The user software of the I2C system determines in advance, before the slave receives a data byte, whether the slave will send either an acknowledge signal ACK or a “not acknowledge” signal NACK on the SDA conductor during the ninth clock pulse of the data time frame after the data byte has been transmitted by the master. An acknowledge signal ACK or a “not acknowledge” signal NACK is always sent by the receiver, which in the present discussion is the slave. (Both a master and a slave can function in a receive mode or a send mode.) In every data time frame there are nine clock pulses, the first eight clock pulses of which are used by the master to send the data byte.

To summarize, during the ninth clock pulse a “0” is produced on the SDA conductor by the slave if an acknowledge signal ACK is to be sent by the slave, or alternatively, a “1” is produced on the SDA conductor by the slave if a “not acknowledge” signal NACK is to be sent by the slave to inform the master that the slave is not acknowledging that it received the data byte and is not accepting or reading the data byte being transmitted on the SDA conductor. If no slave is trying to pull the SDA conductor low (i.e., a NACK signal is being sent), the SDA conductor assumes a high value, i.e., a “1” level, and if the SDA conductor is low during the ninth clock pulse of the present data time frame, that means the slave is notifying the master that it has received the data byte sent by the master on the SDA conductor.

The user software can set up in advance whether the slave will send either an acknowledge signal ACK or a “not acknowledge” signal NACK on the SDA conductor during the ninth clock pulse of the present data time frame. This is indicated in block 60 of FIG. 2A. Thus, the slave, before receiving the data byte as indicated in block 30-1, has to make a decision as to whether or not the slave will respond by sending either a previously set up acknowledge signal ACK or “not acknowledge” signal NACK. After the data byte has been received by the slave, it will then send whichever of the ACK or NACK signals was previously set up.

Note that the user has to set up the ACK or NACK of the next transaction before it starts. In a preferred implementation the data time frame appears as 9 clock cycles, followed by stretching of CLK, followed by 9 clock cycles, followed by stretching of CLK, etc., wherein stretching of CLK can be avoided by the CPU if desired. In some implementations the slave could stretch the clock after 8 clock cycles and wait for the system to write the ACK/NACK bit wherein the data time frame appears as 8 clock (CLK) cycles, followed by stretching of CLK, followed by a clock cycle, followed by stretching of CLK, followed by 8 clock cycles, followed by stretching of CLK, followed by one clock cycle, etc. In another implementation, the data time frame could appear as one clock cycle, followed by stretching of CLK, followed by one clock cycle, followed by stretching of CLK, etc.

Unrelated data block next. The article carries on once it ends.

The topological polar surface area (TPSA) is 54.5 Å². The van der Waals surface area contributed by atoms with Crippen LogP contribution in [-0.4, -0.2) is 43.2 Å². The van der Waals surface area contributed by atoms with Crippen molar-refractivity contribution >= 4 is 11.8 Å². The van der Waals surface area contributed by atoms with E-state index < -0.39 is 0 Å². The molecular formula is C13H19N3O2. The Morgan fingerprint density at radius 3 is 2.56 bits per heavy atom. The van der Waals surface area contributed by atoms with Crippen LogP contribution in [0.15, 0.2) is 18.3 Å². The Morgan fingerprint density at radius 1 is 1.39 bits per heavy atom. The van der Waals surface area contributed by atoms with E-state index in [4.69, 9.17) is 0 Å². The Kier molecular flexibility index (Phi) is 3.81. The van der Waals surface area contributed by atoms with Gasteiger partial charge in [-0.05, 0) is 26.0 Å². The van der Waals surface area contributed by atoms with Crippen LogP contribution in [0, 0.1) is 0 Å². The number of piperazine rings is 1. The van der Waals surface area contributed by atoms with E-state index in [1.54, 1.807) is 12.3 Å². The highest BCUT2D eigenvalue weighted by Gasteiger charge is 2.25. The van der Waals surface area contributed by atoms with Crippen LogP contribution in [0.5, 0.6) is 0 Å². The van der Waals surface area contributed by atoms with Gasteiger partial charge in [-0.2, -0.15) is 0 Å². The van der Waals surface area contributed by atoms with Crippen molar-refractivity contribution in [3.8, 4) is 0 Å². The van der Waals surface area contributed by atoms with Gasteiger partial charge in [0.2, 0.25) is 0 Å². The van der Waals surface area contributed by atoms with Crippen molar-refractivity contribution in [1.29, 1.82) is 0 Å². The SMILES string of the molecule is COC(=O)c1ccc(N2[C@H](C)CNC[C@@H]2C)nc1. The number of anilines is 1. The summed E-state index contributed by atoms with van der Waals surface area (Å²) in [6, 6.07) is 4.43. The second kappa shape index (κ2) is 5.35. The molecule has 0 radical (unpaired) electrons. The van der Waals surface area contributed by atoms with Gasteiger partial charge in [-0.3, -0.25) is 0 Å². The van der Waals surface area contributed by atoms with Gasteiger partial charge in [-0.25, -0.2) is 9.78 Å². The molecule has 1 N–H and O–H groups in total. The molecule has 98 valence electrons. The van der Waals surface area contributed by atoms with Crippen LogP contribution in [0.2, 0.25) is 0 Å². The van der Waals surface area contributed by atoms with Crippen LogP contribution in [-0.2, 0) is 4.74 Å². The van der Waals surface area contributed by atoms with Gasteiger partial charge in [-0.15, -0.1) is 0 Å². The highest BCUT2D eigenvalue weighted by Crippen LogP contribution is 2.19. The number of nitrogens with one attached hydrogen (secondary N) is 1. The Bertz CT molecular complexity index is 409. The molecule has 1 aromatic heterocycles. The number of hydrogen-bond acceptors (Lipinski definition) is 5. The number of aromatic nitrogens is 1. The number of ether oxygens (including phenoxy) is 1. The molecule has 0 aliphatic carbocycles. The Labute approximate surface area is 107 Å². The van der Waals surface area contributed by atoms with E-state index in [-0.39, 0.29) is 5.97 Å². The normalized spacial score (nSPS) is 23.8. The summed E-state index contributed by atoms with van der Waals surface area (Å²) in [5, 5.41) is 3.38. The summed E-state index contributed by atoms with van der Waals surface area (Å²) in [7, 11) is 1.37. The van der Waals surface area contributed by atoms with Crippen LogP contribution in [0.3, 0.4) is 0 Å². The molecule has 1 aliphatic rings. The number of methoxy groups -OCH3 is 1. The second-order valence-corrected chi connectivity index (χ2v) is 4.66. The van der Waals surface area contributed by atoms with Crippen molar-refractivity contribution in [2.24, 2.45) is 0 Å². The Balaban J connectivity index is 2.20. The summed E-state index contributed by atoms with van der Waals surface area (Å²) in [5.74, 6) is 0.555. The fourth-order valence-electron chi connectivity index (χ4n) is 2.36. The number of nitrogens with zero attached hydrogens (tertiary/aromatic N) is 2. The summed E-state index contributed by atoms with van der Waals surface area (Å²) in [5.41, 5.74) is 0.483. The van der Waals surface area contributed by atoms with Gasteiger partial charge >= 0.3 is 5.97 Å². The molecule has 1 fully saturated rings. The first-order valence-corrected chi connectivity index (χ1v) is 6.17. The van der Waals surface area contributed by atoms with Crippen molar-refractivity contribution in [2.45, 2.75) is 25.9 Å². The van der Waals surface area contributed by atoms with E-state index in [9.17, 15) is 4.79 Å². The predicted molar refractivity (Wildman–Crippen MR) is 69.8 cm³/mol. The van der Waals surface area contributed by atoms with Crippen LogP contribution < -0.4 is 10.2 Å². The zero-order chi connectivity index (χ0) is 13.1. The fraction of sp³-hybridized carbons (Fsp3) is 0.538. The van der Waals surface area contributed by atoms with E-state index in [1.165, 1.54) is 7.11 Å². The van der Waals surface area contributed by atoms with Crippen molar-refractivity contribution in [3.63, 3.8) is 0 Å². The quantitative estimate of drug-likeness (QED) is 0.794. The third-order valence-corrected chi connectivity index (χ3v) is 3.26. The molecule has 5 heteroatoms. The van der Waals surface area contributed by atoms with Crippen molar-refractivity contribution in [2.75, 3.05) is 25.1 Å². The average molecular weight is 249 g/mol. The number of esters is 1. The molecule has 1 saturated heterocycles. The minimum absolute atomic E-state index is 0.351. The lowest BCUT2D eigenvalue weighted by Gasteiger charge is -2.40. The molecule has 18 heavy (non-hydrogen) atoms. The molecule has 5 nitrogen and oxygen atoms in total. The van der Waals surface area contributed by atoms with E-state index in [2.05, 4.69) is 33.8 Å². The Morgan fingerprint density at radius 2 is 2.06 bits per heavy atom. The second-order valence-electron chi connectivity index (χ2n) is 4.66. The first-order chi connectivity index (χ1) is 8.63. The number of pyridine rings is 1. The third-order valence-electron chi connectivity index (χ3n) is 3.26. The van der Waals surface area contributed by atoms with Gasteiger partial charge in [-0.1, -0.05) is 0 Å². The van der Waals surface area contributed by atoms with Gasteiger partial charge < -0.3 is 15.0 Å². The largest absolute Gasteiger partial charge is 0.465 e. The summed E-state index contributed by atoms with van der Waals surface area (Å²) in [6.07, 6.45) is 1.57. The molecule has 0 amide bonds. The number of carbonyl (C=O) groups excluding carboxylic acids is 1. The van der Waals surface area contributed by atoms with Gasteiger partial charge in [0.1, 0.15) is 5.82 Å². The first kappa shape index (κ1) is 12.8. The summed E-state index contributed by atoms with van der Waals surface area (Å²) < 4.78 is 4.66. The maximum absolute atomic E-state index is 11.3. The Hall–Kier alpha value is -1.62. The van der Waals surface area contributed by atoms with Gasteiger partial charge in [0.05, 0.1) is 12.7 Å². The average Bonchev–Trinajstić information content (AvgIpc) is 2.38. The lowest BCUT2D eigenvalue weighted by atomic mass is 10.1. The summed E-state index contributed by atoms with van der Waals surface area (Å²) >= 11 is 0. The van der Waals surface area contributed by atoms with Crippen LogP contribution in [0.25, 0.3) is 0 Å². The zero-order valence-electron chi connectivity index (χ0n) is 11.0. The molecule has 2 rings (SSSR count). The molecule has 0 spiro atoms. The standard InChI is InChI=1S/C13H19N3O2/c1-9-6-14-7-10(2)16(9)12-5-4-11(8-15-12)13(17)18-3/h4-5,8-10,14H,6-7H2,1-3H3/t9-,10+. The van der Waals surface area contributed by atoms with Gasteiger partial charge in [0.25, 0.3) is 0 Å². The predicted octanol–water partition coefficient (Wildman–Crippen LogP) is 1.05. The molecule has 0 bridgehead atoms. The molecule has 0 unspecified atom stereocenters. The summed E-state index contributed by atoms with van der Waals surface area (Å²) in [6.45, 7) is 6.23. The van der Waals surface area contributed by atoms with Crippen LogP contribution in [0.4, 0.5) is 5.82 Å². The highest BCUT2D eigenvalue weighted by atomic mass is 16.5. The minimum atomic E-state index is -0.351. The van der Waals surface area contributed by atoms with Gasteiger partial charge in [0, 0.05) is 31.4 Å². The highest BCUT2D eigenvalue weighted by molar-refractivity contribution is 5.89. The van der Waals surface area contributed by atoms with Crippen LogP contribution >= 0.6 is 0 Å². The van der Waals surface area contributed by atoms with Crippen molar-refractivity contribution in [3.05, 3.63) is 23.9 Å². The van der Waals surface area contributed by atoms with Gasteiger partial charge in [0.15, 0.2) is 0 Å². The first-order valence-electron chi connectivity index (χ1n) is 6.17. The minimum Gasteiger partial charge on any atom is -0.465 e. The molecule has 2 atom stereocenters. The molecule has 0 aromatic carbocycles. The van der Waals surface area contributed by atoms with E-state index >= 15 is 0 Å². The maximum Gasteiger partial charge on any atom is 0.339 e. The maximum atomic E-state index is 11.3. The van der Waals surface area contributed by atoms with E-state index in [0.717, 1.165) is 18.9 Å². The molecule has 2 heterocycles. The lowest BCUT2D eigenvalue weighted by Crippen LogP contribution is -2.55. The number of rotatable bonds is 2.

Referring to block 32-1A in FIG. 2A, after receiving the data byte and sending an acknowledge signal ACK, the I2C slave hardware does not know what its CPU will do next. For example, the slave may not yet have a next byte available to be sent to the master. What the slave can then do is to stretch clock SCK to indicate that the master must wait, and then the slave can interrupt the slave CPU and inform it that the slave has received the current byte and has sent an acknowledge signal ACK. The slave CPU can either service an interrupt or perform a polling operation to determine if the slave has received the data byte and to determine whether the slave can send an acknowledge signal. If the control logic sends an interrupt signal INT to the slave CPU, it reads the data byte that it has received, as indicated in block 32-1B. Once the data byte is read, the slave CPU, at the beginning of block 32-1C, also sets up the slave to send an acknowledge or a “not acknowledge” signal after it receives the next data byte. Then, as indicated in block 32-1C, the slave “releases the stretch” of SCK.

The above described process can be understood to be like a “handshaking” process wherein the slave stretches clock signal SCK to inform the master to not send any more SCK pulses, and the slave control logic then sends an interrupt INT to its own slave CPU and informs it about what has happened (i.e., informs the slave CPU that a data byte has been received and the clock SCK has been stretched). Then the slave CPU reads that data byte and sets up the appropriate conditions for the next event to happen (i.e., the slave CPU sets up the slave to send either an acknowledge signal or a “not acknowledge” signal after the next data byte is received, after the present stretch of SCK has been released). Next, when the slave is ready it releases the stretch of SCK. The master then can continue control of clock signal SCK and data signal SDA.